Oy. I’m still at the point of getting all my tax money back, but I think that’s ending =\ I’ve always had huge amounts of tuition credits but I’m using them up pretty quickly. I’ll be seeing if RRSP and charitable contributions can save me some extra.

Sad to see governments overspending as badly (or worse!) than their citizens!

07/17/2012 9:55 am
Reply to  Bridget

That’s a great feeling to get tax money back from the government. Using tax efficient vehicles like registered plans is what keeps my tax rate in check ^_^. Like your gravatar btw.

07/17/2012 10:06 am

In my house if we make x amount of dollars we spend LESS than x amount of dollars, not quite sure why the government doesn’t get this. I’ll never understand lol

Of course we don’t give away money to people for free either (actually we do on occasion BUT its only what we can afford to, we would never borrow money to do it)

IMHO we (the government) take in more than enough money, we just give too much away for free.

Someone commented earlier that its about getting votes and I think they are absolutely correct.

I know endless amounts of people who get soooo excited when that government cheque comes in and here in Ontario the amounts keep growing and growing.

07/17/2012 10:29 am

I also agree our country spends too much and don’t know how to live within our means. There’s just no incentive for sound financial prudence in policy making. One possible solution towards a more sustainable budget is to reform the political compensation system so that the salaries and more importantly, the pensions, of policy makers are directly related to the productivity and prosperity of the country’s future, rather than whether they get re-elected or not haha.

07/18/2012 3:56 am
Reply to  Liquid

As RIN has pointed out, the inflow must be less than or equal to the outflow for financial well being to work out, and until this happens, there will be a problem. Politians represent the people, and as long as “the people”, of which their are many statistics to support this, continue to break this money flow rule, why should the government be any different since they were elected to represent the people’s ideals? The governemnt is not the problem…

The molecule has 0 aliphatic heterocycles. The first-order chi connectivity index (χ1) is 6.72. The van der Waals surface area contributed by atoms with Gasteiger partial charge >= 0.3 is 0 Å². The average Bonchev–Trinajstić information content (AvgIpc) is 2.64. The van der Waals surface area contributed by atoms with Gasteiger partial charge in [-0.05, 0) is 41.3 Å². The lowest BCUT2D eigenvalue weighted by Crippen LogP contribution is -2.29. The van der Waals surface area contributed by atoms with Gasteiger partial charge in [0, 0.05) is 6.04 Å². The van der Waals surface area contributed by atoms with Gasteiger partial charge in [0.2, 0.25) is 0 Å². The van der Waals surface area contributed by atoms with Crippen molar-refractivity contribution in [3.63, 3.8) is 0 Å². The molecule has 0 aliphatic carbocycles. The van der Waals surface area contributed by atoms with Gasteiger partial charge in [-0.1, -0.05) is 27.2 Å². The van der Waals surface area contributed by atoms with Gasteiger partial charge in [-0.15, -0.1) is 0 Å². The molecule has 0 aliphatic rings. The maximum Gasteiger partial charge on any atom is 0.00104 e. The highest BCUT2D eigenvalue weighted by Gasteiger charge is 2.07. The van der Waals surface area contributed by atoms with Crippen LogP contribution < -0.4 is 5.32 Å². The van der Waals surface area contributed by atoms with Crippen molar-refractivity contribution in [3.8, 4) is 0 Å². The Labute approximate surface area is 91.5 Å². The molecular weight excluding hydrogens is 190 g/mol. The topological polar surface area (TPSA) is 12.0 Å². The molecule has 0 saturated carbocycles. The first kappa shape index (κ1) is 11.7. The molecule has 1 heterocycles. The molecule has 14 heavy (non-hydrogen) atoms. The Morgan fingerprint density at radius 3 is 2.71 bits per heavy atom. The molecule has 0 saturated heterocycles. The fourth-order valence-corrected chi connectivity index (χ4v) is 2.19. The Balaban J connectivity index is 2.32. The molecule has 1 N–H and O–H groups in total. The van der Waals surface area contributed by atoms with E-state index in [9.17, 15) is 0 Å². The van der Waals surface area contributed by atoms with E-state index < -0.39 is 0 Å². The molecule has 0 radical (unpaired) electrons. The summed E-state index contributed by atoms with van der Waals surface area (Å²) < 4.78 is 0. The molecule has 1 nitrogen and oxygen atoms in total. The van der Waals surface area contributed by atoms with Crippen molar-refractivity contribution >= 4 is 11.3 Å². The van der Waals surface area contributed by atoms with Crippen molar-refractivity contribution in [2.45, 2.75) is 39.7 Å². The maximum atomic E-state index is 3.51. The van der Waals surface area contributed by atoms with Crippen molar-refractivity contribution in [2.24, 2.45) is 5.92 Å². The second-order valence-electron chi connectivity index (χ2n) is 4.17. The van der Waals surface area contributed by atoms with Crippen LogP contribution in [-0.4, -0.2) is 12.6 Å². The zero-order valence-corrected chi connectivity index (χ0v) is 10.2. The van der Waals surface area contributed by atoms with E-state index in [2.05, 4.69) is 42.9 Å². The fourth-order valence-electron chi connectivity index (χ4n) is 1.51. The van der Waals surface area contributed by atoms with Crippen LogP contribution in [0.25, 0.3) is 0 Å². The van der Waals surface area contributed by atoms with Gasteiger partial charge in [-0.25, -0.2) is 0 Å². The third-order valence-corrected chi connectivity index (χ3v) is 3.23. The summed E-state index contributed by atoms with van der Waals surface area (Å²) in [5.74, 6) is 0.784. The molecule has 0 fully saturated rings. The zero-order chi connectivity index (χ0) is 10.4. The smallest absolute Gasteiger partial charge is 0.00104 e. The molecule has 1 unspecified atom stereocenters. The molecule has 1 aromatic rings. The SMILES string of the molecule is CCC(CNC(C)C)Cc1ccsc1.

07/18/2012 5:53 am
Reply to  Phil

That really puts things into perspective. If people want to change society they must first learn to change themselves. It won’t be easy getting 34 million people to agree on the same ideas. I’m optimistic we’ll find a long term solution eventually :).

07/18/2012 8:02 pm

Sigh it’s always the poor that gets screwed over! Taxed to death. I’m really surprised at the figure where tax money comes from individual income tax @ 48% vs corporate income tax @ 13%. Corporations should be taxed at a higher rate since they’re always at surplus… but I guess they do keep the economy going. As for gov’t, they can suck it. Can’t even keep a budget… There are too many people handling things… overpaid good for nothing idiots.

07/19/2012 5:47 am
Reply to  agentfang

In the US something like 1 in 5 workers are in the public sector. Up here it’s more like 1 in 4. Not sure if we need so many people working for the gov’t, especially when there is a lot of unnecessary overlap between the different levels of government. Too many people handling things is right.

07/19/2012 12:53 pm

My own quote from a few days ago:

“I know endless amounts of people who get soooo excited when that government cheque comes in and here in Ontario the amounts keep growing and growing”

And what arrives in our mailbox today ! A cheque for $345.38 from The Ontario government.

The note attached says: To help smaller businesses with the costs related to the transition to HST, Ontario is providing this one-time Small Business Transition Support.

Go Figure !

07/19/2012 1:38 pm

Lol, nice! Too bad we won’t be getting the tax transfer credit here in BC because the majority voted to get rid of the HST in favor of re-implementing the GST/PST system (>_<)